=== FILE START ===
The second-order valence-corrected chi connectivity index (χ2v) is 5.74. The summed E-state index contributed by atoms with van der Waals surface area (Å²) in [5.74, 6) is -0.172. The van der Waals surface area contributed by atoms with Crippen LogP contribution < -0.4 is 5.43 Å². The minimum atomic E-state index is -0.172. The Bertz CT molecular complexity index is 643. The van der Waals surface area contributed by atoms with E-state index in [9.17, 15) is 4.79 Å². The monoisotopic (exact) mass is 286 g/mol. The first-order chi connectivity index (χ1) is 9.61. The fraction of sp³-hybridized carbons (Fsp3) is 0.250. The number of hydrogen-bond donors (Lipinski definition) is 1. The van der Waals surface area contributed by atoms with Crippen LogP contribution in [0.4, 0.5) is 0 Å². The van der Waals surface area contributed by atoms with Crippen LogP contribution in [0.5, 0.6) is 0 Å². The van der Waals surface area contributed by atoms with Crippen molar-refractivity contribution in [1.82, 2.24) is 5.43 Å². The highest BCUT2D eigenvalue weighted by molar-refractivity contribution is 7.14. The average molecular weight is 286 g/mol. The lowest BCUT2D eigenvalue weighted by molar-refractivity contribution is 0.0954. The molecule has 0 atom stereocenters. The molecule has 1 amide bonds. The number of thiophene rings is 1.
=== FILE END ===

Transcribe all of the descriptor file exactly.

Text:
The second-order valence-corrected chi connectivity index (χ2v) is 5.74. The summed E-state index contributed by atoms with van der Waals surface area (Å²) in [5.74, 6) is -0.172. The van der Waals surface area contributed by atoms with Crippen LogP contribution < -0.4 is 5.43 Å². The minimum atomic E-state index is -0.172. The Bertz CT molecular complexity index is 643. The van der Waals surface area contributed by atoms with E-state index in [9.17, 15) is 4.79 Å². The monoisotopic (exact) mass is 286 g/mol. The first-order chi connectivity index (χ1) is 9.61. The fraction of sp³-hybridized carbons (Fsp3) is 0.250. The number of hydrogen-bond donors (Lipinski definition) is 1. The van der Waals surface area contributed by atoms with Crippen LogP contribution in [0.4, 0.5) is 0 Å². The van der Waals surface area contributed by atoms with Crippen LogP contribution in [0.5, 0.6) is 0 Å². The van der Waals surface area contributed by atoms with Crippen molar-refractivity contribution in [1.82, 2.24) is 5.43 Å². The highest BCUT2D eigenvalue weighted by molar-refractivity contribution is 7.14. The average molecular weight is 286 g/mol. The lowest BCUT2D eigenvalue weighted by molar-refractivity contribution is 0.0954. The molecule has 0 atom stereocenters. The molecule has 1 amide bonds. The number of thiophene rings is 1.